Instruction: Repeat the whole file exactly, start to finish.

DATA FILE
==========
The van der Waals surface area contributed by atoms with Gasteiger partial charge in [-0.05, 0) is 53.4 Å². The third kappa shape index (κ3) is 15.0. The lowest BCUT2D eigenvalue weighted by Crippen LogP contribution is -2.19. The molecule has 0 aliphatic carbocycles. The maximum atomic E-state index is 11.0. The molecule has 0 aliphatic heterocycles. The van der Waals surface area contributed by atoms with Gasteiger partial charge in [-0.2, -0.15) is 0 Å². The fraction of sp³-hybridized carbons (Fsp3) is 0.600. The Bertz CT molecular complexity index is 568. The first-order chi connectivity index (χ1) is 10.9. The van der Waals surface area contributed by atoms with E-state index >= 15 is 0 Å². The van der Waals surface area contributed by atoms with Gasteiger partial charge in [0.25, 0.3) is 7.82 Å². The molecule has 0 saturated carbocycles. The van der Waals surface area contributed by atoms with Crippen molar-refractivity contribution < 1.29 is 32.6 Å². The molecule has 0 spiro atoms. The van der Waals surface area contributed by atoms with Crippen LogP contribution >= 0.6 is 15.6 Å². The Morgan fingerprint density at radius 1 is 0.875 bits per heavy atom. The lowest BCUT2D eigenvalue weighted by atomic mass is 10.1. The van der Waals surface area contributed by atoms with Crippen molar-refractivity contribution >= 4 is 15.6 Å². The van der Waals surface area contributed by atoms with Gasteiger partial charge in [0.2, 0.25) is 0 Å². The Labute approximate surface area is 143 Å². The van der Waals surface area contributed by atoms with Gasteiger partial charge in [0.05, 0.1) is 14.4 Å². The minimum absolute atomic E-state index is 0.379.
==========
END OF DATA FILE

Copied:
The van der Waals surface area contributed by atoms with Gasteiger partial charge in [-0.05, 0) is 53.4 Å². The third kappa shape index (κ3) is 15.0. The lowest BCUT2D eigenvalue weighted by Crippen LogP contribution is -2.19. The molecule has 0 aliphatic carbocycles. The maximum atomic E-state index is 11.0. The molecule has 0 aliphatic heterocycles. The van der Waals surface area contributed by atoms with Gasteiger partial charge in [-0.2, -0.15) is 0 Å². The fraction of sp³-hybridized carbons (Fsp3) is 0.600. The Bertz CT molecular complexity index is 568. The first-order chi connectivity index (χ1) is 10.9. The van der Waals surface area contributed by atoms with E-state index >= 15 is 0 Å². The van der Waals surface area contributed by atoms with Gasteiger partial charge in [0.25, 0.3) is 7.82 Å². The molecule has 0 saturated carbocycles. The van der Waals surface area contributed by atoms with Crippen molar-refractivity contribution < 1.29 is 32.6 Å². The molecule has 0 spiro atoms. The van der Waals surface area contributed by atoms with Crippen LogP contribution >= 0.6 is 15.6 Å². The Morgan fingerprint density at radius 1 is 0.875 bits per heavy atom. The lowest BCUT2D eigenvalue weighted by atomic mass is 10.1. The van der Waals surface area contributed by atoms with Crippen molar-refractivity contribution >= 4 is 15.6 Å². The van der Waals surface area contributed by atoms with Gasteiger partial charge in [0.2, 0.25) is 0 Å². The Labute approximate surface area is 143 Å². The van der Waals surface area contributed by atoms with Gasteiger partial charge in [0.05, 0.1) is 14.4 Å². The minimum absolute atomic E-state index is 0.379.